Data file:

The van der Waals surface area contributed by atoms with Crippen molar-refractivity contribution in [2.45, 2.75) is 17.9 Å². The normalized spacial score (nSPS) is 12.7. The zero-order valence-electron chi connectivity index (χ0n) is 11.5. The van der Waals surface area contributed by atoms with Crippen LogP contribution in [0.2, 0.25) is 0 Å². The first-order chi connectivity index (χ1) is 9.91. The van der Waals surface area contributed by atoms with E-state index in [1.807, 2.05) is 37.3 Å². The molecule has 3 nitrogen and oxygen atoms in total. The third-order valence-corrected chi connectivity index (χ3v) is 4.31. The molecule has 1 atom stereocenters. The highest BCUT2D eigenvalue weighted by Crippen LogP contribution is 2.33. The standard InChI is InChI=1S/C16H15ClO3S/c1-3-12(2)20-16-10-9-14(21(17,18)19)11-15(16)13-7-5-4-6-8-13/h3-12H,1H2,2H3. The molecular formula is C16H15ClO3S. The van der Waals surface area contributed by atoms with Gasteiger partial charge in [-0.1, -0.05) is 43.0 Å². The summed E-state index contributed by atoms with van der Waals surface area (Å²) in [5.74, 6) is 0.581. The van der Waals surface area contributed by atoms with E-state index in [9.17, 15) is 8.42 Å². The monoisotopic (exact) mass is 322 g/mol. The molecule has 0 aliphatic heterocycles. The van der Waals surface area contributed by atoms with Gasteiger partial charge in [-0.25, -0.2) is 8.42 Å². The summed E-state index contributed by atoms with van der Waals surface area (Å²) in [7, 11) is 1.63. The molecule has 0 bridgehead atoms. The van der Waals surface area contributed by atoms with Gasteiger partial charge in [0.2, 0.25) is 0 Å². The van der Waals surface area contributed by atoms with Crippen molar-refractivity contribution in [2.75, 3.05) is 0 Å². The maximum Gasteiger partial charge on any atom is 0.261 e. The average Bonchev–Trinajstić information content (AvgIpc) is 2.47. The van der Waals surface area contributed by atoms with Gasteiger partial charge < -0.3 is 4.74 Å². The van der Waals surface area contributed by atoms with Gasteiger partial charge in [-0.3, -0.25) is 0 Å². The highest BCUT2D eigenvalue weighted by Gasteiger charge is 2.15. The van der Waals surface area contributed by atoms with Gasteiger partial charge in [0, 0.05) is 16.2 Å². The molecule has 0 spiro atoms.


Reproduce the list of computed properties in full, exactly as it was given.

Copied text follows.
The van der Waals surface area contributed by atoms with Crippen molar-refractivity contribution in [2.45, 2.75) is 17.9 Å². The normalized spacial score (nSPS) is 12.7. The zero-order valence-electron chi connectivity index (χ0n) is 11.5. The van der Waals surface area contributed by atoms with Crippen LogP contribution in [0.2, 0.25) is 0 Å². The first-order chi connectivity index (χ1) is 9.91. The van der Waals surface area contributed by atoms with E-state index in [1.807, 2.05) is 37.3 Å². The molecule has 3 nitrogen and oxygen atoms in total. The third-order valence-corrected chi connectivity index (χ3v) is 4.31. The molecule has 1 atom stereocenters. The highest BCUT2D eigenvalue weighted by Crippen LogP contribution is 2.33. The standard InChI is InChI=1S/C16H15ClO3S/c1-3-12(2)20-16-10-9-14(21(17,18)19)11-15(16)13-7-5-4-6-8-13/h3-12H,1H2,2H3. The molecular formula is C16H15ClO3S. The van der Waals surface area contributed by atoms with Gasteiger partial charge in [-0.1, -0.05) is 43.0 Å². The summed E-state index contributed by atoms with van der Waals surface area (Å²) in [5.74, 6) is 0.581. The van der Waals surface area contributed by atoms with E-state index in [9.17, 15) is 8.42 Å². The monoisotopic (exact) mass is 322 g/mol. The molecule has 0 aliphatic heterocycles. The van der Waals surface area contributed by atoms with Gasteiger partial charge in [-0.25, -0.2) is 8.42 Å². The summed E-state index contributed by atoms with van der Waals surface area (Å²) in [7, 11) is 1.63. The molecule has 0 bridgehead atoms. The van der Waals surface area contributed by atoms with Gasteiger partial charge in [0.2, 0.25) is 0 Å². The van der Waals surface area contributed by atoms with Crippen molar-refractivity contribution in [2.75, 3.05) is 0 Å². The maximum Gasteiger partial charge on any atom is 0.261 e. The average Bonchev–Trinajstić information content (AvgIpc) is 2.47. The van der Waals surface area contributed by atoms with Gasteiger partial charge < -0.3 is 4.74 Å². The van der Waals surface area contributed by atoms with Gasteiger partial charge in [-0.3, -0.25) is 0 Å². The highest BCUT2D eigenvalue weighted by Gasteiger charge is 2.15. The van der Waals surface area contributed by atoms with Gasteiger partial charge in [0, 0.05) is 16.2 Å². The molecule has 0 spiro atoms.